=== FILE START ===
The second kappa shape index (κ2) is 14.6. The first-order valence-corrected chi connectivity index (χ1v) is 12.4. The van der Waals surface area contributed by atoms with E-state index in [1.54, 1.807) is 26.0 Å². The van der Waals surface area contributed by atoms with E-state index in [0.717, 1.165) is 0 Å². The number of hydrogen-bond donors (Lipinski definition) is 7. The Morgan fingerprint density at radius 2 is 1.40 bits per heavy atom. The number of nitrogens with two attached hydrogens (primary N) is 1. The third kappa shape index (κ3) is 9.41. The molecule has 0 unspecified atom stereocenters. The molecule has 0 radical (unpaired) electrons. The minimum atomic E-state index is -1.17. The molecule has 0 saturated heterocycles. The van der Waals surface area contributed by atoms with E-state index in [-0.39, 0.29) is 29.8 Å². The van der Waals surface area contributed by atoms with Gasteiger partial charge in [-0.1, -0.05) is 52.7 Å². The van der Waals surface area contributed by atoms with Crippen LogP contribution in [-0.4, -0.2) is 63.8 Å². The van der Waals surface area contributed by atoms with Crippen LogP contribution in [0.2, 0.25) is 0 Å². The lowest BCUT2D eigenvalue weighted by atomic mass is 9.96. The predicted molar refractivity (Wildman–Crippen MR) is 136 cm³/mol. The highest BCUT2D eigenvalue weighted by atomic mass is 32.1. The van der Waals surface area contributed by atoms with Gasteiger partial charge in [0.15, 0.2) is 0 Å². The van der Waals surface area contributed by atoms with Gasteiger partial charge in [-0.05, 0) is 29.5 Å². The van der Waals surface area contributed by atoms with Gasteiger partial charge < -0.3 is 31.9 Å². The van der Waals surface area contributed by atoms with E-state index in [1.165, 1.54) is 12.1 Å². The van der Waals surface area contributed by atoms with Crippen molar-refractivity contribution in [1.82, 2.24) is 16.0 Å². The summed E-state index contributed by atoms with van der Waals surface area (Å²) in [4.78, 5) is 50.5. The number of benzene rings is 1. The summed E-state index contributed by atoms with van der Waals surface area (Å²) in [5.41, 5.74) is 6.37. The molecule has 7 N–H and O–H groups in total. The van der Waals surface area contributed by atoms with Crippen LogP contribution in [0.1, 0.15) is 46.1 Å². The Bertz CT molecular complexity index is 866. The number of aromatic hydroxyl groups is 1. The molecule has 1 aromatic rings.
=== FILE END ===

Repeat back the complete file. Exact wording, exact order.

The second kappa shape index (κ2) is 14.6. The first-order valence-corrected chi connectivity index (χ1v) is 12.4. The van der Waals surface area contributed by atoms with E-state index in [1.54, 1.807) is 26.0 Å². The van der Waals surface area contributed by atoms with E-state index in [0.717, 1.165) is 0 Å². The number of hydrogen-bond donors (Lipinski definition) is 7. The Morgan fingerprint density at radius 2 is 1.40 bits per heavy atom. The number of nitrogens with two attached hydrogens (primary N) is 1. The third kappa shape index (κ3) is 9.41. The molecule has 0 unspecified atom stereocenters. The molecule has 0 radical (unpaired) electrons. The minimum atomic E-state index is -1.17. The molecule has 0 saturated heterocycles. The van der Waals surface area contributed by atoms with E-state index in [-0.39, 0.29) is 29.8 Å². The van der Waals surface area contributed by atoms with Gasteiger partial charge in [-0.1, -0.05) is 52.7 Å². The van der Waals surface area contributed by atoms with Crippen LogP contribution in [-0.4, -0.2) is 63.8 Å². The van der Waals surface area contributed by atoms with Crippen LogP contribution in [0.2, 0.25) is 0 Å². The lowest BCUT2D eigenvalue weighted by atomic mass is 9.96. The predicted molar refractivity (Wildman–Crippen MR) is 136 cm³/mol. The highest BCUT2D eigenvalue weighted by atomic mass is 32.1. The van der Waals surface area contributed by atoms with Gasteiger partial charge in [0.15, 0.2) is 0 Å². The van der Waals surface area contributed by atoms with Gasteiger partial charge in [-0.05, 0) is 29.5 Å². The van der Waals surface area contributed by atoms with Gasteiger partial charge < -0.3 is 31.9 Å². The van der Waals surface area contributed by atoms with E-state index in [1.165, 1.54) is 12.1 Å². The van der Waals surface area contributed by atoms with Crippen molar-refractivity contribution in [1.82, 2.24) is 16.0 Å². The summed E-state index contributed by atoms with van der Waals surface area (Å²) in [4.78, 5) is 50.5. The number of benzene rings is 1. The summed E-state index contributed by atoms with van der Waals surface area (Å²) in [5.41, 5.74) is 6.37. The molecule has 7 N–H and O–H groups in total. The van der Waals surface area contributed by atoms with Crippen LogP contribution in [0.1, 0.15) is 46.1 Å². The Bertz CT molecular complexity index is 866. The number of aromatic hydroxyl groups is 1. The molecule has 1 aromatic rings.